Reporting by Manas Mishra in Bengaluru; Editing by Saumyadeb Chakrabarty

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health

Fauci says findings on a potential coronavirus vaccine are expected by early December

Dr. Anthony Fauci

“We will know whether a vaccine is safe and effective by the end of November, beginning of December,” the director of the US National Institute of Allergy and Infectious Diseases said. “The amount of doses that will be available in December will not certainly be enough to vaccinate everybody — you’ll have to wait several months into 2021.”

Speaking to the BBC’s Andrew Marr Show, Fauci added that the vaccination of a “substantial proportion of the population” so there could be a “significant impact on the dynamics of the outbreak” may not be possible until the second or third quarter of 2021.

Pence adviser Marty Obst tests positive for coronavirus

“What I do foresee is that with a successful vaccine and the continuation of some form of public health measures, as we go and progress through the months of 2021, getting towards the third and fourth quarter, we will see a considerable approach towards some form of normality,” Fauci told Marr.

Pressed on whether he believes US President Donald Trump is correct in saying that the United States is “rounding the corner” in the course of the pandemic, Fauci said he believes this is untrue.

“The data speak for themselves,” Fauci said.

“Unfortunately, I am sorry to see what I’m viewing from a distance, what I’m seeing in the UK … after getting hit pretty badly the way we did, you went down to a pretty low level, but now you’re starting to escalate in the same manner that we are here,” he added.

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health

Roche announces collaboration with Atea Pharmaceuticals to develop a potential oral treatment for COVID-19 patients

  • Roche and Atea partner to jointly develop AT-527, an orally administered direct-acting antiviral (DAA) currently in Phase 2 clinical trials

  • AT-527 has the potential to be the first novel oral antiviral to treat COVID-19 patients outside the hospital setting as well as in the hospital and may also be used in post-exposure prophylactic settings

  • Oral, small-molecule DAAs for COVID-19 patients allow for large-scale manufacturing and facilitate broad patient access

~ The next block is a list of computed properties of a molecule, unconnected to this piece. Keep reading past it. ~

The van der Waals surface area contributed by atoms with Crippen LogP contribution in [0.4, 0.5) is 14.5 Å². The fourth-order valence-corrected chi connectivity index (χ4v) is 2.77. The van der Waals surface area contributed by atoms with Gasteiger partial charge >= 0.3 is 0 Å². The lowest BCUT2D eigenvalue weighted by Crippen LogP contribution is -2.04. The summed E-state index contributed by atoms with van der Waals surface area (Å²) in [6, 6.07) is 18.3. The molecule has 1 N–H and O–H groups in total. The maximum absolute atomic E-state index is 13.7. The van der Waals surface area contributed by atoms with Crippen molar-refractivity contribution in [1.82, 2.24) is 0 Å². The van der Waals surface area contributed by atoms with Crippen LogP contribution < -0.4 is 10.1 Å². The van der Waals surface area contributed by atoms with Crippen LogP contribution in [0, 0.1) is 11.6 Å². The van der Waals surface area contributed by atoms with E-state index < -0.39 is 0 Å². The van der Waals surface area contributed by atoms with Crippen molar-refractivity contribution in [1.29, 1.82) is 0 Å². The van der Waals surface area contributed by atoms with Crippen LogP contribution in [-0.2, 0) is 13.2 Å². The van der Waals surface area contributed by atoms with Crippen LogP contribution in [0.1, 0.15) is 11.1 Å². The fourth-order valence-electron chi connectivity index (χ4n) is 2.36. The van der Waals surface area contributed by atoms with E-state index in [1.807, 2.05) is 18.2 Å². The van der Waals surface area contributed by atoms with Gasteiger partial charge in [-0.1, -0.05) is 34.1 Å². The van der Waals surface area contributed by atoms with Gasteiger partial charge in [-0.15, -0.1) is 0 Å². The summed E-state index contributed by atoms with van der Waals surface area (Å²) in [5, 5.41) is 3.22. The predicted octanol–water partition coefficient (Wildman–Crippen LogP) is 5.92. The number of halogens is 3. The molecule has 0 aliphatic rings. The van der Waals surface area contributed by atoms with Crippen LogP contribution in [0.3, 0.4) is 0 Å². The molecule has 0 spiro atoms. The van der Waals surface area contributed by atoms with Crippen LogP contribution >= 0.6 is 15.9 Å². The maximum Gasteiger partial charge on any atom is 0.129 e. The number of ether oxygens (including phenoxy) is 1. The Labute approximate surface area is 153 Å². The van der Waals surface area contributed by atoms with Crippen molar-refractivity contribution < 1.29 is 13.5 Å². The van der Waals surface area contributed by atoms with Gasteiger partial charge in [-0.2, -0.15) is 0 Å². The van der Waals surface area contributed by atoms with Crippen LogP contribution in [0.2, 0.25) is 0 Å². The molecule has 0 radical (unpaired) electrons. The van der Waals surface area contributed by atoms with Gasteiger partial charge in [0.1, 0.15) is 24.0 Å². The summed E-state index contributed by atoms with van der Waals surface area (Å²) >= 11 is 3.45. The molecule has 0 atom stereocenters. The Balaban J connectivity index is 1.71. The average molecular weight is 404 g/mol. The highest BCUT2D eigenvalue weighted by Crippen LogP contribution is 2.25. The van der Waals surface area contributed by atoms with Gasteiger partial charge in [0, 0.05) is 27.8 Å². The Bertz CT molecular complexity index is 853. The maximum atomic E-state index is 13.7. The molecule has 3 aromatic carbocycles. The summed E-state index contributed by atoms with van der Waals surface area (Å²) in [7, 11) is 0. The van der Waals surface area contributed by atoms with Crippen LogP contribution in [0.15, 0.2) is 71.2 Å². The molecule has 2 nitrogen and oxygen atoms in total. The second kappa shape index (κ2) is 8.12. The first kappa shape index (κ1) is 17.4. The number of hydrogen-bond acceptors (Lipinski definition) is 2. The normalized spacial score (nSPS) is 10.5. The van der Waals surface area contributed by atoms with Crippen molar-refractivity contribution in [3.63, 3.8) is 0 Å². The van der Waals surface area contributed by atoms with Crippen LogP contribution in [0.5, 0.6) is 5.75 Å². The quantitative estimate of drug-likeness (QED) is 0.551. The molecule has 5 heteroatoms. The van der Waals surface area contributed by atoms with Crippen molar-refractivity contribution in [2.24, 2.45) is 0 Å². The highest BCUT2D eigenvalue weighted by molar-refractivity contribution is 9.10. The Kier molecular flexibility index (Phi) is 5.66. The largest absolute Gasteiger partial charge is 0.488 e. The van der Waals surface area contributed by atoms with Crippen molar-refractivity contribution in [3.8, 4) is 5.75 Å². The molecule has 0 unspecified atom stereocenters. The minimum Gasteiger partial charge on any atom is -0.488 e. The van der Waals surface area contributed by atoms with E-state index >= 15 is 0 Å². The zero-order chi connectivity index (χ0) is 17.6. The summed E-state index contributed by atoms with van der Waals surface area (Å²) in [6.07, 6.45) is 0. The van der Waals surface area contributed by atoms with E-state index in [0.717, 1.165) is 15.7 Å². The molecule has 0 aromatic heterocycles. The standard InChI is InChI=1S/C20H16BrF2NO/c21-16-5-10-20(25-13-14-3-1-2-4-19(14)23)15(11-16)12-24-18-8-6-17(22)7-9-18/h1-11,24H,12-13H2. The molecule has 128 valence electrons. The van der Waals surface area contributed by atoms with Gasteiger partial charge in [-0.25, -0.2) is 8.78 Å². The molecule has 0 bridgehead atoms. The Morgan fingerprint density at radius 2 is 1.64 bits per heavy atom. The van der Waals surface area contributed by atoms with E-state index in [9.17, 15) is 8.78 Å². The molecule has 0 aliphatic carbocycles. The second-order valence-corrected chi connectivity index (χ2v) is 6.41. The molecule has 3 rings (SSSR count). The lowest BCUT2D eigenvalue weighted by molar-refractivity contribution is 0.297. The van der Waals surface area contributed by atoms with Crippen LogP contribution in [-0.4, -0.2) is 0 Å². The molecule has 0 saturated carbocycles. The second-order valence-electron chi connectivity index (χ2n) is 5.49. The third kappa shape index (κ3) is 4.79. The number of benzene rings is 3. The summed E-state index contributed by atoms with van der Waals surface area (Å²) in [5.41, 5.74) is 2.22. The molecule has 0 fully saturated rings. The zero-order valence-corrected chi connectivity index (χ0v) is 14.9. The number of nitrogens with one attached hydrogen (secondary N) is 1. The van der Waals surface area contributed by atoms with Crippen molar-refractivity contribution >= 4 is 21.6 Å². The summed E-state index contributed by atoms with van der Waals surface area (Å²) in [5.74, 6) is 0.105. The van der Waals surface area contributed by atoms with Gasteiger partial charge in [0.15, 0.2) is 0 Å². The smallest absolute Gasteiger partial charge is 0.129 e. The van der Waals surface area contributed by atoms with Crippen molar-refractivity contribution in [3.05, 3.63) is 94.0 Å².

• If approved, Atea will distribute AT-527 in the United States and Roche will be responsible for global manufacturing and distribution outside the United States

Basel, 22 October 2020 – Roche (SIX: RO, ROG; OTCQX: RHHBY) and Atea Pharmaceuticals, Inc. announced today that they are joining forces in the fight against COVID-19 to develop, manufacture and distribute AT-527, Atea’s investigational oral direct-acting antiviral, to people around the globe. AT-527 acts by blocking the viral RNA polymerase enzyme needed for viral replication, and is currently being studied in a Phase 2 clinical trial for hospitalised patients with moderate COVID-19. A Phase 3 clinical trial, expected to start in Q1 2021, will explore the potential use in patients outside of the hospital setting. In addition, AT-527 may be developed for post-exposure prophylactic settings.

AT-527, while being a potential oral treatment option for hospitalised patients, also holds the potential to be the first oral treatment option for COVID-19 patients that are not hospitalised.  Additionally, the manufacturing process of small-molecule DAAs allows the ability to produce large quantities of a much needed treatment. If successful, AT-527 could help treat patients early, reduce the progression of the infection, and contribute to decreasing the overall burden on health systems.

The collaboration aims to accelerate the clinical development and manufacturing of AT-527, to investigate its safety and efficacy, and to provide this potential treatment option to patients around the world as quickly as possible. If AT-527 proves safe and effective in clinical trials and regulatory approvals are granted, Atea will be responsible for distributing this treatment option in the U.S, with the option to request Genentech’s support, and Roche will be responsible for distribution outside the United States.

“The ongoing complexities of COVID-19 require multiple lines of defence. By joining forces with Atea, we hope to offer an additional treatment option for hospitalised and non-hospitalised COVID-19 patients, and to ease the burden on hospitals during a global pandemic.” said Bill Anderson, Chief Executive Officer of Roche Pharmaceuticals. “In jointly developing and manufacturing AT-527 at scale, we seek to make this treatment option available to as many people around the world as we possibly can.”

“Roche shares our passion for delivering innovative new medicines to address great unmet medical needs. The COVID-19 pandemic has highlighted the urgent need for a novel, oral antiviral to treat this highly infectious and often deadly virus,” said Jean-Pierre Sommadossi, Ph.D., Chief Executive Officer and Founder of Atea Pharmaceuticals. “AT-527 is expected to be ideally suited to combat COVID-19 as it inhibits viral replication by interfering with viral RNA polymerase, a key component in the